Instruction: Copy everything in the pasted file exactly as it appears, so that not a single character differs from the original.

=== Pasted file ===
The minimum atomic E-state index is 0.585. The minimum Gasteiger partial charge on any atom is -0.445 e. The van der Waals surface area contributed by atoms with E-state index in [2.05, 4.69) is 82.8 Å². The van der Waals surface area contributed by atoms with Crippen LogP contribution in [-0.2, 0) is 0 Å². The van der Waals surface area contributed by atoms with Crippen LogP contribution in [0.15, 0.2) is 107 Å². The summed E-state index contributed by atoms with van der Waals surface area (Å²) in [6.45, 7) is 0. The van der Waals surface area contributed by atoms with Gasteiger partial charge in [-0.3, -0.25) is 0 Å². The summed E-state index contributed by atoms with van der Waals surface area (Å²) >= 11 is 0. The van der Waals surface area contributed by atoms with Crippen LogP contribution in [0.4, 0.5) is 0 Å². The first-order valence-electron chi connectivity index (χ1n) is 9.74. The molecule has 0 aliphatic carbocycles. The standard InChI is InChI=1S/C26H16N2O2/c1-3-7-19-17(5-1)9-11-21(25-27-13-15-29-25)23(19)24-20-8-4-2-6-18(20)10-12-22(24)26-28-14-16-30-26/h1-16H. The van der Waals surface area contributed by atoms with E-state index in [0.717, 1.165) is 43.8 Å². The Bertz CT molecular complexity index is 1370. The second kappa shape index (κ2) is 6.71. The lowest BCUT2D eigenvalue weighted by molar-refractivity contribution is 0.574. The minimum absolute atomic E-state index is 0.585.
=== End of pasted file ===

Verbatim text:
The minimum atomic E-state index is 0.585. The minimum Gasteiger partial charge on any atom is -0.445 e. The van der Waals surface area contributed by atoms with E-state index in [2.05, 4.69) is 82.8 Å². The van der Waals surface area contributed by atoms with Crippen LogP contribution in [-0.2, 0) is 0 Å². The van der Waals surface area contributed by atoms with Crippen LogP contribution in [0.15, 0.2) is 107 Å². The summed E-state index contributed by atoms with van der Waals surface area (Å²) in [6.45, 7) is 0. The van der Waals surface area contributed by atoms with Gasteiger partial charge in [-0.3, -0.25) is 0 Å². The summed E-state index contributed by atoms with van der Waals surface area (Å²) >= 11 is 0. The van der Waals surface area contributed by atoms with Crippen LogP contribution in [0.4, 0.5) is 0 Å². The first-order valence-electron chi connectivity index (χ1n) is 9.74. The molecule has 0 aliphatic carbocycles. The standard InChI is InChI=1S/C26H16N2O2/c1-3-7-19-17(5-1)9-11-21(25-27-13-15-29-25)23(19)24-20-8-4-2-6-18(20)10-12-22(24)26-28-14-16-30-26/h1-16H. The van der Waals surface area contributed by atoms with E-state index in [0.717, 1.165) is 43.8 Å². The Bertz CT molecular complexity index is 1370. The second kappa shape index (κ2) is 6.71. The lowest BCUT2D eigenvalue weighted by molar-refractivity contribution is 0.574. The minimum absolute atomic E-state index is 0.585.